In antiquity the exercise of writing employed lengths of pliable material, generally papyrus or parchment, stored by rolling from end to end and known as a scroll. The advantages of the scroll for recording and storing lengthy texts in a relatively compact form made it a widely used and enduring device in the ancient Near East from earliest times until the medieval period. Although the literary contents of ancient scrolls remain the interest of all students of antiquity, archaeologists are also concerned with the technical and material aspects of this pervasive and influential bibliographic form.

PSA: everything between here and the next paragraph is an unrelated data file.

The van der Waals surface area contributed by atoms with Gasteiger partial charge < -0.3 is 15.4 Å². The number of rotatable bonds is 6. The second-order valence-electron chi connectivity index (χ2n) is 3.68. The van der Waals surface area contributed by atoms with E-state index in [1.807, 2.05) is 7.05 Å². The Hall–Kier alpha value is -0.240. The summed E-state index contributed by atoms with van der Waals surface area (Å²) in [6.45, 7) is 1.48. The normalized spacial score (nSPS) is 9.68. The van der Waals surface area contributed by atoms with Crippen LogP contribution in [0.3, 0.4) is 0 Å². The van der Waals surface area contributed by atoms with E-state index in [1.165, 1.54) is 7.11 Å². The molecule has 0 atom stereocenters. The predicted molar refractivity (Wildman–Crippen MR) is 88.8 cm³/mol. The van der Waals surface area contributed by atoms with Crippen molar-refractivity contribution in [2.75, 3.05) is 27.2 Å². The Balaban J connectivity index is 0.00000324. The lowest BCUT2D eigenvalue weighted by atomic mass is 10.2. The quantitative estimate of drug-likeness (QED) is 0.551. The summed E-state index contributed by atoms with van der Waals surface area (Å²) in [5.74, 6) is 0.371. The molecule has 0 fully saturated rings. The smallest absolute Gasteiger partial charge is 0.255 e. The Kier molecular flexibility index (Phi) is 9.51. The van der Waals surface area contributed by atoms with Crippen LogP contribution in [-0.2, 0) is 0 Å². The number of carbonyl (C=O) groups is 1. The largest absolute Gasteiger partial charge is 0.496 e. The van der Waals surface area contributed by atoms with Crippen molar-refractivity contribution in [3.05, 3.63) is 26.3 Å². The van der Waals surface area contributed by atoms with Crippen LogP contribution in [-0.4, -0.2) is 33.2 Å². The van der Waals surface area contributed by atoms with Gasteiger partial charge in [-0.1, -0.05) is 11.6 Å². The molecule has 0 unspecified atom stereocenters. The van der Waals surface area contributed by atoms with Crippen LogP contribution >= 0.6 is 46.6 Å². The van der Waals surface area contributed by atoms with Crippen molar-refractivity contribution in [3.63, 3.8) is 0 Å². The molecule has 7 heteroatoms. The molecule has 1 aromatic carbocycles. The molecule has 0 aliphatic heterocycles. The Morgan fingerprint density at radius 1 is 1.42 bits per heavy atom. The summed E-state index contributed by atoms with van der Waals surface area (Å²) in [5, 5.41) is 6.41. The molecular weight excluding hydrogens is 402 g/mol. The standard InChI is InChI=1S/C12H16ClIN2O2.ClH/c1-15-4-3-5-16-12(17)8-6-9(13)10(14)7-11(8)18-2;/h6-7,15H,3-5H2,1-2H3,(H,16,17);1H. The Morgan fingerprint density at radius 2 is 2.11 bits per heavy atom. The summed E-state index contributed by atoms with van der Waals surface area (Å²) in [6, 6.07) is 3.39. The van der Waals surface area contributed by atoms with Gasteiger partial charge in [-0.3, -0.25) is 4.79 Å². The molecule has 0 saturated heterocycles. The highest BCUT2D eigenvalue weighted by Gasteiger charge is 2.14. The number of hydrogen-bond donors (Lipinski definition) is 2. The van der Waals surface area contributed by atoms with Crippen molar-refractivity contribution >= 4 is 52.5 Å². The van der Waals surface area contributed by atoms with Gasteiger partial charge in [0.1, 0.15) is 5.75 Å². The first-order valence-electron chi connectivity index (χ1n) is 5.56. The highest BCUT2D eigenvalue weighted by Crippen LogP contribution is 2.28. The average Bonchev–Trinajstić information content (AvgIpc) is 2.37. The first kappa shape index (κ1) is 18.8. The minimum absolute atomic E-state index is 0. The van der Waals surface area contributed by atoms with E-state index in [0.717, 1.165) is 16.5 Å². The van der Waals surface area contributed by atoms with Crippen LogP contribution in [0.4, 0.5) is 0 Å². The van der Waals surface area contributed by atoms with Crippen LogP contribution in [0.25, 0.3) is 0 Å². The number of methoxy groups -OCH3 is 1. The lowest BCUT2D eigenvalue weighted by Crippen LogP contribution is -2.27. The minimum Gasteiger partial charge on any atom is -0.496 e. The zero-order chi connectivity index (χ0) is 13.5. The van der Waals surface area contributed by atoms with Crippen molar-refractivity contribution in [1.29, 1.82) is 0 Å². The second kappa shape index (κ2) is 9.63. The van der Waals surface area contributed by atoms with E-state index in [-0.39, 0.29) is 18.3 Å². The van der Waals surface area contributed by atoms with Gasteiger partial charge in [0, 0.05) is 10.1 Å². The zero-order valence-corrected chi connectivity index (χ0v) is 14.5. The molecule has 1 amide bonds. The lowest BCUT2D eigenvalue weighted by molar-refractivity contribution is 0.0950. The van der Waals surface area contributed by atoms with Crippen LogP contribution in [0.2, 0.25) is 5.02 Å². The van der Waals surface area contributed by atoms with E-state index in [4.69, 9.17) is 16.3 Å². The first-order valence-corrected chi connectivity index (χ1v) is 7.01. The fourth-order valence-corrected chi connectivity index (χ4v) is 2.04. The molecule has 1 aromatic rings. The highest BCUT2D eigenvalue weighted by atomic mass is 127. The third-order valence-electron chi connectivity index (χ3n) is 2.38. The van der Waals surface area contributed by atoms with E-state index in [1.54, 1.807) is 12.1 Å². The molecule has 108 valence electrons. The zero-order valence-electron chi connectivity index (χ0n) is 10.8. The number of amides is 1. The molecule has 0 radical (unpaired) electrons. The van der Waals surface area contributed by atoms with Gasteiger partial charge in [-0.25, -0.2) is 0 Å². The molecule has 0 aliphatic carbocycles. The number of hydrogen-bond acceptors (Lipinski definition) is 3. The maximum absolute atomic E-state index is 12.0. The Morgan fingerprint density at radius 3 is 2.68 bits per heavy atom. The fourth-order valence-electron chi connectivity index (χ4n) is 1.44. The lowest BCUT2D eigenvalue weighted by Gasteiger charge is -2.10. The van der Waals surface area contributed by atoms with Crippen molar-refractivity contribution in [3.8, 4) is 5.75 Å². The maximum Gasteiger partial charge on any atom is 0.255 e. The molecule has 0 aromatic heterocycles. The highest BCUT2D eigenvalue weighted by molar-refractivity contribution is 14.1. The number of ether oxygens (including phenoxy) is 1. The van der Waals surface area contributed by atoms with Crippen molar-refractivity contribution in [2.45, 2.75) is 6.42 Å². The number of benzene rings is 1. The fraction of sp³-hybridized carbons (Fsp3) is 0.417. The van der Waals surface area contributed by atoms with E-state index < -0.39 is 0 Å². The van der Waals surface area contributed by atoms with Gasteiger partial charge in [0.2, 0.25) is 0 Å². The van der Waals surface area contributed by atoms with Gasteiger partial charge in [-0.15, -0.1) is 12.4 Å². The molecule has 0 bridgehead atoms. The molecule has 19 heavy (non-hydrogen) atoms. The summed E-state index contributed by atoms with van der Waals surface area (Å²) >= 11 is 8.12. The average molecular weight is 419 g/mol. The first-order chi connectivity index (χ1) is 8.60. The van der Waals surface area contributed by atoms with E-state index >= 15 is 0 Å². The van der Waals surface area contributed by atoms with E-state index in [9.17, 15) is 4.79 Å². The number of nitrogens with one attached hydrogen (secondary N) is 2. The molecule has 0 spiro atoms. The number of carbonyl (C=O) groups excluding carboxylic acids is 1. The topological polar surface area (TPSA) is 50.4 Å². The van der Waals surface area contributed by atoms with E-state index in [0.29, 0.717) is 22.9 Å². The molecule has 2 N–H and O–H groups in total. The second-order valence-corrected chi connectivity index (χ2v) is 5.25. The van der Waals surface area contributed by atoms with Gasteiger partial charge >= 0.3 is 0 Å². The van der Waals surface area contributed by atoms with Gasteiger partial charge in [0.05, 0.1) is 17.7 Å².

Given the factors of a climate favorable to both the cultivation and the preservation of papyrus, and the particular funerary practices (i.e., entombment) of the ancient Egyptians, it is no surprise that the oldest and most numerous discoveries of ancient scrolls are from Egypt. The oldest extant writing on papyrus dates from the fifth dynasty (c. 2750–2625 BCE). Although papyrus was by far the most commonly used scroll material, Egyptian documents of equal antiquity written on parchment are also attested. Owing to its capacity to contain lengthy texts, the scroll was the primary vehicle of Egyptian literature, the most commonly preserved example being the collection of funerary texts referred to as the Book of the Dead. The Aramaic papyri from Elephantine in southern Egypt also illustrate the suitability of the scroll for transmitting literary texts. Most of the texts from the archives of the Jewish military colony at Elephantine were letters or legal documents consisting of single sheets of papyrus folded from bottom to top and then sealed. Two of the texts, however, The Sayings of Aḥiqar and a copy of the Persian emperor Darius's Behistun inscription, were written in multiple columns on lengths of papyrus rolled from left to right into scrolls (Bezalel Porten, “Aramaic Papyri and Parchments: A New Look,” Biblical Archaeologist 42 : 74–104). Numerous Greco-Roman papyri have been recovered from excavations of rubbish dumps in ancient Egyptian towns, further demonstrating the historical persistence of this writing device. [See Elephantine.]